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Old 07-12-2011, 07:40 AM   #1
dwzemens
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Porcelain Tile - Exterior - Freeze / Slip Resistance / General Questions

After thinking about if for a year, I am going to start a project at my son's home tomorrow. Long story, but I am putting porcelain tile down over an 11' x 4' concrete slab front porch. Ditra will be underneath with Kerdi banding on the edge and folded up the first course of brick on the adjacent house wall.

This is an exterior application in Michigan subject to hard freezes. Here's the info on the porcelain tile. I'm worried about "slipping" on the wet exterior tile. How do these specs look for both slipperiness and resistance to freeze/frost?

==============
P.E.I. Rating IV has high resistance to abrasion and is suitable for heavy-duty residential and commercial floor installations, such as entrances, commercial kitchens, hotels and exhibition and sales rooms with some dirt conditions
Impervious tile has water absorption of less than 0.5% for indoor or outdoor use and is frost proof
Slip-resistance/Coefficient of Friction rating of .55 wet is marginally skid resistant for indoor use and is recommended for standard residential applications
=============

Any advice or comments about this would be great, including tips on installing on a 50 year old concrete slab. Great condition, no cracks, etc.

Thanks again!
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Old 07-12-2011, 07:53 AM   #2
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Your tile would be OK except that the coefficient of friction needs to be something like .60 to .75. There are topical solutions to raise the coefficient of friction to make them less slippery, but it's best to start with one that isn't slippery to begin with. Focus your search for pool deck tiles. An alternative is to use a smaller tile with more grout lines and line width for traction.

Does the current porch have adequate slope for drainage (1/4" per foot)?

Is the slab clean and ready to accept thinset?
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Old 07-12-2011, 08:34 AM   #3
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Thanks for the info Bob.

Unfortunately, the slope is not quite that good at all. What issues will I be finding as a result? Obviously, the old concrete would wick the moisture into it (which is part of this issue because it's over a finished basement space and was leaking), so this fix is really not for aesthetics, but I figure it will make the slap water tight.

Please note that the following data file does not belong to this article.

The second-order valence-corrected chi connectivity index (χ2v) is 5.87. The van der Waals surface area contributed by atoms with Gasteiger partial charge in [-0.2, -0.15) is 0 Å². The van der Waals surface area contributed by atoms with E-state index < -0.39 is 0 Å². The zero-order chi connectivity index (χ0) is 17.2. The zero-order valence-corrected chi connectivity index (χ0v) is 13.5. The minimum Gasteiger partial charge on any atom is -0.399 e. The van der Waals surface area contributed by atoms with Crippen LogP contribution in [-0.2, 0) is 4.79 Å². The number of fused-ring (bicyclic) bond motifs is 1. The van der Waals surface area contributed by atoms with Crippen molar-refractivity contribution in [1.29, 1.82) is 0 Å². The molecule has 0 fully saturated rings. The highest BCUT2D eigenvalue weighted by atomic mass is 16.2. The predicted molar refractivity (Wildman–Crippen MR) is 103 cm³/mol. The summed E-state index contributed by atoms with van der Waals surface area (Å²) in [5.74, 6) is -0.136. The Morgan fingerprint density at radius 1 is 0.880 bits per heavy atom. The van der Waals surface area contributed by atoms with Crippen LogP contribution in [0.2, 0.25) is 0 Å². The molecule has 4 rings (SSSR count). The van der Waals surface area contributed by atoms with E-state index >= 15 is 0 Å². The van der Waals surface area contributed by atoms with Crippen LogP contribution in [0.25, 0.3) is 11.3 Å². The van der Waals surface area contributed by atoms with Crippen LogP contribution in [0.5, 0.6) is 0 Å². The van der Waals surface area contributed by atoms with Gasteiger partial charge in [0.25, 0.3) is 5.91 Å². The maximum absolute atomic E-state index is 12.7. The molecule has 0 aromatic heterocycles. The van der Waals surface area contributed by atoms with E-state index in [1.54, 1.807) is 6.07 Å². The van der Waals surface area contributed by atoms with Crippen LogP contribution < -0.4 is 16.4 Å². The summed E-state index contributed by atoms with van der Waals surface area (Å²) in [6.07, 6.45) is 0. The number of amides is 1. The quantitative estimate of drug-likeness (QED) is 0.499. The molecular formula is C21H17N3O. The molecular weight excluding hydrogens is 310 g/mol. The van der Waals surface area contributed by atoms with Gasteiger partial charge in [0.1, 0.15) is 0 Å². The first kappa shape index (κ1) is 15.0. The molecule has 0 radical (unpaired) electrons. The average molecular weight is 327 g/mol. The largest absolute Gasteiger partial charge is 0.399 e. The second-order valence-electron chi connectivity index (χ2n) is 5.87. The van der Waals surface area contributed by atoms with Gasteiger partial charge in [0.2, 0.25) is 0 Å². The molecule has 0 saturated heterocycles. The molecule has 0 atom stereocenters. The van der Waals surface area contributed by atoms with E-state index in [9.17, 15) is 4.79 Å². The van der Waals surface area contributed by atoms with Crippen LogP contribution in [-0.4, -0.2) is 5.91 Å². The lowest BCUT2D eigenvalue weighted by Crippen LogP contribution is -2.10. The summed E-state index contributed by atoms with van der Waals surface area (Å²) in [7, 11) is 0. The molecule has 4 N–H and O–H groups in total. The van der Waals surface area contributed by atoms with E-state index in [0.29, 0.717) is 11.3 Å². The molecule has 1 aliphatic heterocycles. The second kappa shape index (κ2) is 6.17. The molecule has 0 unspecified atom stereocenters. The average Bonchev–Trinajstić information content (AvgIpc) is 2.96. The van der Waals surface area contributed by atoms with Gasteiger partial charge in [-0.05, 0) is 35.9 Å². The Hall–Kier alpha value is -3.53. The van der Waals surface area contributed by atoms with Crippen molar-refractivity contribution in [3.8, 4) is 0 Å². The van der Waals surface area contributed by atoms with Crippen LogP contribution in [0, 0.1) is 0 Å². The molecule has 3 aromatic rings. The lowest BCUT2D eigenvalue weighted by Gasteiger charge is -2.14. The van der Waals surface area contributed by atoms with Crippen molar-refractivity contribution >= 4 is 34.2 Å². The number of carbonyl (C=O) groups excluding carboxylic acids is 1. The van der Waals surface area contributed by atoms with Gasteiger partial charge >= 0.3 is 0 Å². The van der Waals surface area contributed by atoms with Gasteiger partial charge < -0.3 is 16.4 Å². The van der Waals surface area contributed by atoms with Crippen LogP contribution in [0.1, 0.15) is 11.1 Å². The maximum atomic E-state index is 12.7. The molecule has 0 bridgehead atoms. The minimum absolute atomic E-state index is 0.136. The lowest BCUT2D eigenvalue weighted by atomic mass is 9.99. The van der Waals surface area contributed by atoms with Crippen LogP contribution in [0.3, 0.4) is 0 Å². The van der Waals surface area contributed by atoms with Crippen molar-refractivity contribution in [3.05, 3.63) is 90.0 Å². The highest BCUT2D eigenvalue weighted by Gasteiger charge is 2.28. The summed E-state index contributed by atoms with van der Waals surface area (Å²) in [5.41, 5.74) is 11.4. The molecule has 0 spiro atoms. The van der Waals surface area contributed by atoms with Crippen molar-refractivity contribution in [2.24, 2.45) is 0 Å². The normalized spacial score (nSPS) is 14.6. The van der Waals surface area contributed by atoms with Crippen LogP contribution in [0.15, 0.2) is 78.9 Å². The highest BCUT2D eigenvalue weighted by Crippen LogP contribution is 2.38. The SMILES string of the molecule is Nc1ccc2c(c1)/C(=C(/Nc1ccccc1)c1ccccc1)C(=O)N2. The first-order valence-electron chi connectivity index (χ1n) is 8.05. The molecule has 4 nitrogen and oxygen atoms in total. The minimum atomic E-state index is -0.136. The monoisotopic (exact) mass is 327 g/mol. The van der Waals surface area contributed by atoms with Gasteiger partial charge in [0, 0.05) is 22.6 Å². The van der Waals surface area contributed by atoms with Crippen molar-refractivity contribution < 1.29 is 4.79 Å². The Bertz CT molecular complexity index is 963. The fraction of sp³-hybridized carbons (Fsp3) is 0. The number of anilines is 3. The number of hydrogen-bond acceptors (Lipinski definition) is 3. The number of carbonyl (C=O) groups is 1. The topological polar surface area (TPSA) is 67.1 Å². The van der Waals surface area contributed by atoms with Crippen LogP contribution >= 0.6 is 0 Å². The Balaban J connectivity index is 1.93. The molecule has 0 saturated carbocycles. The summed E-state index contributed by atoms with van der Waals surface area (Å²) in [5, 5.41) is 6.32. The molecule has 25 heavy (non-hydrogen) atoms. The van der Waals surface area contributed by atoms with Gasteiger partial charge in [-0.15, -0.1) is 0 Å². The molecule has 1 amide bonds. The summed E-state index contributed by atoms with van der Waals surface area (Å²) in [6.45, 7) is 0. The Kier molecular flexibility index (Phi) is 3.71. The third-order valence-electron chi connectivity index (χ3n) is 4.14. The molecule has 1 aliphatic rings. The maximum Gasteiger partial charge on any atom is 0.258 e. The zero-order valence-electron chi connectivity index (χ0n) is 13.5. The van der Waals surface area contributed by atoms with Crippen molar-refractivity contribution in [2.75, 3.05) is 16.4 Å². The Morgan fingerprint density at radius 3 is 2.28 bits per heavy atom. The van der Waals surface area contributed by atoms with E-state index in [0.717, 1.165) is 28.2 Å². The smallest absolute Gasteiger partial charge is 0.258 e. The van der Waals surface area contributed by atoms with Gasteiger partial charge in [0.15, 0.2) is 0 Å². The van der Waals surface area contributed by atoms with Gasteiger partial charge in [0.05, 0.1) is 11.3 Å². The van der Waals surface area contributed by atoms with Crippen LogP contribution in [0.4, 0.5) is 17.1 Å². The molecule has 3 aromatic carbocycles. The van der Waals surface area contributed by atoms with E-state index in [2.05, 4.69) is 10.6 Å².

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Old 07-12-2011, 08:51 AM   #4
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Slope will help by removing the standing water. That helps with freeze resistance.

The slab can be topped with deck mud to provide slope. Look at the Ditra Handbook for the "Concrete or Wood Substrate Over Occupied Space" detail. A lot of their proprietary extrusions can be eliminated or replaced by clever tile work, but the main feature is a sloped mortar bed, a drainage mat, another setting bed, then Ditra with Kerdi flashing. This stack up will require about 2 to 3 inches. You will need another 2 or so inches to the bottom of the door threshold to properly flash that area.

I suppose you could skip the drainage mat, considering the Ditra is supposed to be water proof. You will need a sloped mud bed of about 1 inch thickness at the house and tapering to nothing at the edge of the porch. This would be bonded to the slab with thinset. So, you would still need about 3 inches from bottom of door to top of slab to start with.
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Old 07-12-2011, 08:57 AM   #5
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I have taken a look at that Ditra handbook and see all the layers, but I have to be honest: I'm only going with the Ditra and Kerdi band on the inside edge because that's really where the water leaks: down the seam between the porch slap and the house.

Plus, there's just no real way I could add that 3-4" height and not have a stairway step height issue onto the porch. There's only one step, but adding that extra height would of course through off the correct ratio and present a trip hazard.

So ... this is a retrofit and I am just trying to make it "good enough". If you know what I mean.
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Old 07-12-2011, 09:07 AM   #6
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Dave, the only membrane with which I'm familiar that is indicated by its manufacturer for use as a single waterproofing layer under a tile installation over occupied space is Noble Company's Noble Deck. I'd want at least that in your situation.

Still requires the minimum quarter-inch per foot slope of the subfloor, though.

Using something like KerdiBand to flash up the exterior of that brick veneer (I'm assuming) wall will cut down on surface water entering that slab/wall joint, but it's not gonna make it waterproof. Likely the best you're gonna be able to do under the described circumstances, though.

My opinion; worth price charged.
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